8. As with other actions brought persuant to the Copyright Act, the Court, in exercising its discretion, can award attorney's fees and costs to a prevailing party in a suit litigated under VARA.


Although most state moral rights legislation has been preempted by VARA, some statutes which provide greater protection to artists may survive. One such statute in California creates and protects an artist's right to collect a percentage of the proceeds from the sale of his/her "work of fine art" to subsequent purchasers. This right to "resale royalties" even survives the death of the artist and inures to the artist's heirs. The right to resale royalties is another long-standing European concept called droite de suite and it is currently under consideration for inclusion as an amendment to the copyright laws of the United States.

Other state statutes protect the rights of artists and are not pre-empted by VARA. Many states have statutes that create a consignment relationship where an artist delivers his/her artwork to a gallery and where no express agreement exists to the contrary. These laws provide artists with the means to claim ownership of the works and of the proceeds from their sale until the gallery pays the artist, thus providing protection for the works and for the proceeds from a gallery's creditors or from intentional conversion by the gallery's owners.

Fine print disclosure laws require dealers of "fine prints" to disclose certain information to buyers of those prints. Such information may include the name of the artist; whether the artist signed the print; how many were signed; the medium and manner of reproduction; how the master was used; and how many prints were produced for a limited run. The penalty for providing false information can entitle the buyer to anything from a full refund to treble damages for the seller's knowing deception.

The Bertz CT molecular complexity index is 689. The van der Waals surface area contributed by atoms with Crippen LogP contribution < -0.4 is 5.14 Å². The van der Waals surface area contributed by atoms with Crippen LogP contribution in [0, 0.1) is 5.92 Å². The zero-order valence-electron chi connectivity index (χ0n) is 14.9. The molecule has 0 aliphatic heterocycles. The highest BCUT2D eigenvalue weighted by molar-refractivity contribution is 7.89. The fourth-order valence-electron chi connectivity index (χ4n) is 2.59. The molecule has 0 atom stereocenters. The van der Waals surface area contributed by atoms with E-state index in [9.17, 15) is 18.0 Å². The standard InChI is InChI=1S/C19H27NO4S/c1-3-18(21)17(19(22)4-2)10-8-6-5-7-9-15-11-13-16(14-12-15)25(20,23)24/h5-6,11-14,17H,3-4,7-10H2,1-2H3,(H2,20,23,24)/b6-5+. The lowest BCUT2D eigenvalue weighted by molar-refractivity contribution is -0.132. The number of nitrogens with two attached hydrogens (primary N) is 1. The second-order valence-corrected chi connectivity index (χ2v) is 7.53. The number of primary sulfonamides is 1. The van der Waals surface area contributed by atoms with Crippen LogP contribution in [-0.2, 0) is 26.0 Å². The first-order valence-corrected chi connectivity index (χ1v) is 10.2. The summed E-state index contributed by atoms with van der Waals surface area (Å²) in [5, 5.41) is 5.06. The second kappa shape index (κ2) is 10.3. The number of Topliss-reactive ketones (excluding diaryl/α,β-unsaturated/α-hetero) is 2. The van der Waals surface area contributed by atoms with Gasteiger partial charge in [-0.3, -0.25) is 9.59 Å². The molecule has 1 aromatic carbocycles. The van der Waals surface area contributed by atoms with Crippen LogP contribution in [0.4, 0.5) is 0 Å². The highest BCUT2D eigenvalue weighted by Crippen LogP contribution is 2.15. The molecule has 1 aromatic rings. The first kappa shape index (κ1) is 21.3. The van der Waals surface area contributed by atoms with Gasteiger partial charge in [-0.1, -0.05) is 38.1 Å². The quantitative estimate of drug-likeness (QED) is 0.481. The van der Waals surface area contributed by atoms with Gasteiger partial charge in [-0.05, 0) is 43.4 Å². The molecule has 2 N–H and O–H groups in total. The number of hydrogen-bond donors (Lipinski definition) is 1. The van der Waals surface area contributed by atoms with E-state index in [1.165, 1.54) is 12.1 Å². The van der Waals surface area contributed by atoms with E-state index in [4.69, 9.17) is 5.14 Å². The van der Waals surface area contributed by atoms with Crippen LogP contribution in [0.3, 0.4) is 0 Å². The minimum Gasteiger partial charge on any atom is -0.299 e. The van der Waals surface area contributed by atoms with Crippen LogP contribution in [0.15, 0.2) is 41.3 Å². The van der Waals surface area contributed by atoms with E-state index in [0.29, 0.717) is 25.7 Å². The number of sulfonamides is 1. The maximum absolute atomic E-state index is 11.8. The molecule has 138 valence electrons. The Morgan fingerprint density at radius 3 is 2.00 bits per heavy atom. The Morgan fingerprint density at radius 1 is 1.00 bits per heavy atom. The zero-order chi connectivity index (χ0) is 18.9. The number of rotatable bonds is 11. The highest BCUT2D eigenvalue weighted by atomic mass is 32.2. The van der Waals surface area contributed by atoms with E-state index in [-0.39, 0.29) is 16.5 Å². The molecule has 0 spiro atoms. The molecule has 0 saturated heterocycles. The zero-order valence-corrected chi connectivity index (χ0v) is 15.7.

Although fine print disclosure laws are intended as a form of consumer protection, they have the effect of protecting the artist from dilution of their market by discouraging the unauthorized distribution of copies of the artist's work which are labeled as fine prints. Unfortunately, neither consignment laws nor fine print disclosure laws are available in Rhode Island. Still, Calder and Crimi would be gratified to know that some laws are finally available to protect the rights of visual artists in their works of fine art.


1. Karlen, Artists Rights Today, 4 Cal. Law 22 (1984).

2. Crimi v. Rutgers Presbyterian Church, 194 Misc. 570, 89 N.Y.S. 2d 813 (1949).

3. R.I. Gen. Laws 5-62-2, et seq. (1987).

4. 17 U.S.C.  106(A) (1990).

5. Buffet v. Fersing, Recueil Dalloz [D. Jur.] 570, 571 (Cour d'appel 1962); Guille v. Colmant, Recueil Dalloz-Sirey [D.S. Jur.] 284, Gasette du Palais [Gaz. Pal.] 1.17 (cour d'appel, Paris 1967); Bonheur v. Pourchet, Cour de Paris, D.P. 1865.2.201.

6. 17 U.S.C.  106(A)(a)(1)(A).

7. 17 U.S.C.  106(A)(a)(1)(B).

8. 17 U.S.C.  106(A)(a)(2).

9. 17 U.S.C.  106(A)(a)(3).

10. 17 U.S.C.  113(d) (1976, as amended 1990).

11. 17 U.S.C.  106(A)(d).

12. 17 U.S.C.  106(A)(e).

13. Carter v. Helmsley-Spear, Inc., 861 F. Supp. 303 (S.D.N.Y. 1994).

14. See 17 U.S.C.  201(b) and Community for Creative Non-Violence v. Reid, 109 S. Ct. 2166 (1989).

15. Carter, 861 F. Supp. 303, 312.

16. Carter v. Helmsley-Spear, Inc., 852 F. Supp. 228 (S.D.N.Y. 1994).

17. Id. at 237.

18. Carter, 861 F. Supp. 303, 315, 316.

19. Id. at 316.

20. Id. at 322.

21. Id. at 323.

22. Id. at 325.

23. Id. at 329.

24. Id. at 329-330.

25. Id. at 330.

26. Cal. Civ. Code section 986 (as amended 1982).

First Published Version, copyright 1996 David M. Spatt